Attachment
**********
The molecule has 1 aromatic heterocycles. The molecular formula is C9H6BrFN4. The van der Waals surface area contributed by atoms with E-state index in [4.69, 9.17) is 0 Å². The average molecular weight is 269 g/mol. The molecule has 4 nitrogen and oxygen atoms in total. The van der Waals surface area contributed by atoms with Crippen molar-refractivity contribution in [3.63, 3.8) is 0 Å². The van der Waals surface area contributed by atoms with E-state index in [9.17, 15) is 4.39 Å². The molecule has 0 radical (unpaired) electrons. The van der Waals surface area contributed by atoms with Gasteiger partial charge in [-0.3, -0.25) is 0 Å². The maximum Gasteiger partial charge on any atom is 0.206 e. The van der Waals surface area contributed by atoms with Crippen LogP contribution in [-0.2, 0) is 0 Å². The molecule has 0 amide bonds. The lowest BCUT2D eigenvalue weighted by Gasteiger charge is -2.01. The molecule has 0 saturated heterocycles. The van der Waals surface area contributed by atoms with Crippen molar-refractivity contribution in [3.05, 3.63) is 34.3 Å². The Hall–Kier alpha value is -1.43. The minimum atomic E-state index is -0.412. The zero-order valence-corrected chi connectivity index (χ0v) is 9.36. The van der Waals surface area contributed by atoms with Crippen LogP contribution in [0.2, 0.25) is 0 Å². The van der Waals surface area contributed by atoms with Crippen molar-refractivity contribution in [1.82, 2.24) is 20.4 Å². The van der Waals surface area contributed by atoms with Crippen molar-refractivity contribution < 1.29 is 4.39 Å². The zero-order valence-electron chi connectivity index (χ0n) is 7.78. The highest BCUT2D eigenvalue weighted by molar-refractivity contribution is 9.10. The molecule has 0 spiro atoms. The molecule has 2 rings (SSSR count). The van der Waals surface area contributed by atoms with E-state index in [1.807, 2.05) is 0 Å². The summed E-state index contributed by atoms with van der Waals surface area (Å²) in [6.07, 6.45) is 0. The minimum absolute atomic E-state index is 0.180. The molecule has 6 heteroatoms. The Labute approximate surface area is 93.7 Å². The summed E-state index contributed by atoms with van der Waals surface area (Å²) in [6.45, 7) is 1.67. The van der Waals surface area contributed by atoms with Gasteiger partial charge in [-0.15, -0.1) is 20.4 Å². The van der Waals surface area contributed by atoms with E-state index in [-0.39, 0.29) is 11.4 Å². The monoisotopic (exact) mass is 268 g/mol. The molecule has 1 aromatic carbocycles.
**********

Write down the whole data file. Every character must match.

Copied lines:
The molecule has 1 aromatic heterocycles. The molecular formula is C9H6BrFN4. The van der Waals surface area contributed by atoms with E-state index in [4.69, 9.17) is 0 Å². The average molecular weight is 269 g/mol. The molecule has 4 nitrogen and oxygen atoms in total. The van der Waals surface area contributed by atoms with Crippen molar-refractivity contribution in [3.63, 3.8) is 0 Å². The van der Waals surface area contributed by atoms with E-state index in [9.17, 15) is 4.39 Å². The molecule has 0 radical (unpaired) electrons. The van der Waals surface area contributed by atoms with Gasteiger partial charge in [-0.3, -0.25) is 0 Å². The maximum Gasteiger partial charge on any atom is 0.206 e. The van der Waals surface area contributed by atoms with Crippen LogP contribution in [-0.2, 0) is 0 Å². The molecule has 0 amide bonds. The lowest BCUT2D eigenvalue weighted by Gasteiger charge is -2.01. The molecule has 0 saturated heterocycles. The van der Waals surface area contributed by atoms with Crippen molar-refractivity contribution in [3.05, 3.63) is 34.3 Å². The Hall–Kier alpha value is -1.43. The minimum atomic E-state index is -0.412. The zero-order valence-corrected chi connectivity index (χ0v) is 9.36. The van der Waals surface area contributed by atoms with Crippen LogP contribution in [0.2, 0.25) is 0 Å². The van der Waals surface area contributed by atoms with Crippen molar-refractivity contribution in [1.82, 2.24) is 20.4 Å². The van der Waals surface area contributed by atoms with Crippen molar-refractivity contribution < 1.29 is 4.39 Å². The zero-order valence-electron chi connectivity index (χ0n) is 7.78. The highest BCUT2D eigenvalue weighted by molar-refractivity contribution is 9.10. The molecule has 0 spiro atoms. The molecule has 2 rings (SSSR count). The van der Waals surface area contributed by atoms with E-state index in [1.807, 2.05) is 0 Å². The summed E-state index contributed by atoms with van der Waals surface area (Å²) in [6.07, 6.45) is 0. The minimum absolute atomic E-state index is 0.180. The molecule has 6 heteroatoms. The Labute approximate surface area is 93.7 Å². The summed E-state index contributed by atoms with van der Waals surface area (Å²) in [6.45, 7) is 1.67. The van der Waals surface area contributed by atoms with Gasteiger partial charge in [-0.15, -0.1) is 20.4 Å². The van der Waals surface area contributed by atoms with E-state index in [-0.39, 0.29) is 11.4 Å². The monoisotopic (exact) mass is 268 g/mol. The molecule has 1 aromatic carbocycles.